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Markets Have Begun to Price in That Economic Recovery Again

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The prices of financial assets the past month have been behaving in a way that suggests a high degree of optimism in the continued economic recovery from the coronavirus pandemic.

Let’s get right into the analysis.

Since September 23, the S&P 500 is up 6.8%. That may not sound so incredible, but it’s a large gain for one month. If an investment were to compound at that rate per month for an entire year, the price return would be above 100%. Stock markets don’t rise by that magnitude over one-year periods. It’s not that we haven’t seen this kind of gain in a one-month stretch ever, but we are coming off of a September sell-off that preceded renewed optimism over virus vaccines and strong economic data.

In September, large cap value stocks, largely well correlated to changes in the economy, fell almost 10%, while large cap growth stocks fell about 13%.

Since September 23, large cap value rose. The Vanguard S&P 500 Value ETF  (VOOV) , trading at $112 a share, is close to its post-lockdown high of $115, which it hit on June 8. That was the date of peak optimism on the speed of the economic recovery. That day, Wall Street was expecting the Bureau of Labor Statistics to report a net loss of jobs for a recent time period of a few million workers, but the number was a gain of more than 2 million.

And on June 8, the 10-Year Treasury yield, which had bottomed in March at 0.55%, hit a post-lockdown high of 0.9%. Since September 23, the yield has risen from 0.67% to 0.84% Friday. Investors are pricing continued inflation, which the Federal Reserve is aggressively looking to bring to an average of 2% over time by buying treasuries and easing the cost of borrowing.

The higher yields recently are a positive indicator for stocks because they indicates confidence in the economic recovery. Recently, the recovery has slowed as Congress has been unable to pass the all-important fiscal stimulus bill. But investors expect heavy fiscal spending if Vice President Joe Biden wins the election -- and his lead in the polls is still commanding even after falling a bit after Thursday’s debate. Plus, Moderna  (MRNA)  is nearing emergency use authorization for its vaccine, which is currently in phase 3 of trials. If you’re looking for an indication that investors are confident a vaccine will soon hit the market, Moderna is up 29% since September 23.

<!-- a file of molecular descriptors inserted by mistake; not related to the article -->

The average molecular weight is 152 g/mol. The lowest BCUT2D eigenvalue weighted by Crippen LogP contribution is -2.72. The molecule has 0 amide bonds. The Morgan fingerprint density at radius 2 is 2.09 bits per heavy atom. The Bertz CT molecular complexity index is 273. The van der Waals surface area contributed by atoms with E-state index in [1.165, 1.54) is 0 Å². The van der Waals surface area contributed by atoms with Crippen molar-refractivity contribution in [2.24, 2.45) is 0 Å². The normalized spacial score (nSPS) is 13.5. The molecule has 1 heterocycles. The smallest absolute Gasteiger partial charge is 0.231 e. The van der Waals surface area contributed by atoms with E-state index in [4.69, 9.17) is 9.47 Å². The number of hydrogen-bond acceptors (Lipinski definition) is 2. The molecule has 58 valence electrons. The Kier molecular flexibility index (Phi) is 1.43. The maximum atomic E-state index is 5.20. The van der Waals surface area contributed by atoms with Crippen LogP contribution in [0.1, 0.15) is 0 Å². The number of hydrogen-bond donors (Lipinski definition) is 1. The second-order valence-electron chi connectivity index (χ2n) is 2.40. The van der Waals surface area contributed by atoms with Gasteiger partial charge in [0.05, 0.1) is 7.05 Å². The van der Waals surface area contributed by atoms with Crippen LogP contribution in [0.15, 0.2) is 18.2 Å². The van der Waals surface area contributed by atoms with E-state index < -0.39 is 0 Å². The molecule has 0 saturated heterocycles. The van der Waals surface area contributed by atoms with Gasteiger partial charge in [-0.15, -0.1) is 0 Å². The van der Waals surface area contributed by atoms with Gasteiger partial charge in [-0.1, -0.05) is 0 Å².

But the higher treasury yields also make stocks incrementally less attractive. Higher bond yields increase the cost of capital for companies and make the excess return expected on stocks incrementally less attractive. The S&P 500 is actually down a bit since October 12, when treasury yields began seeing their most recent leg higher. Since then, large cap growth stocks, as seen on the Nasdaq 100, are down 3.6%, while value stocks are down just 0.8%. Higher interest rates indicate inflation, which cyclical stocks like industrials and consumer discretionary can benefit from. Growth tech relies on the secular expansion of new services like e-commerce, cloud, and streaming, leaving those stocks to only see the negative of higher interest rates.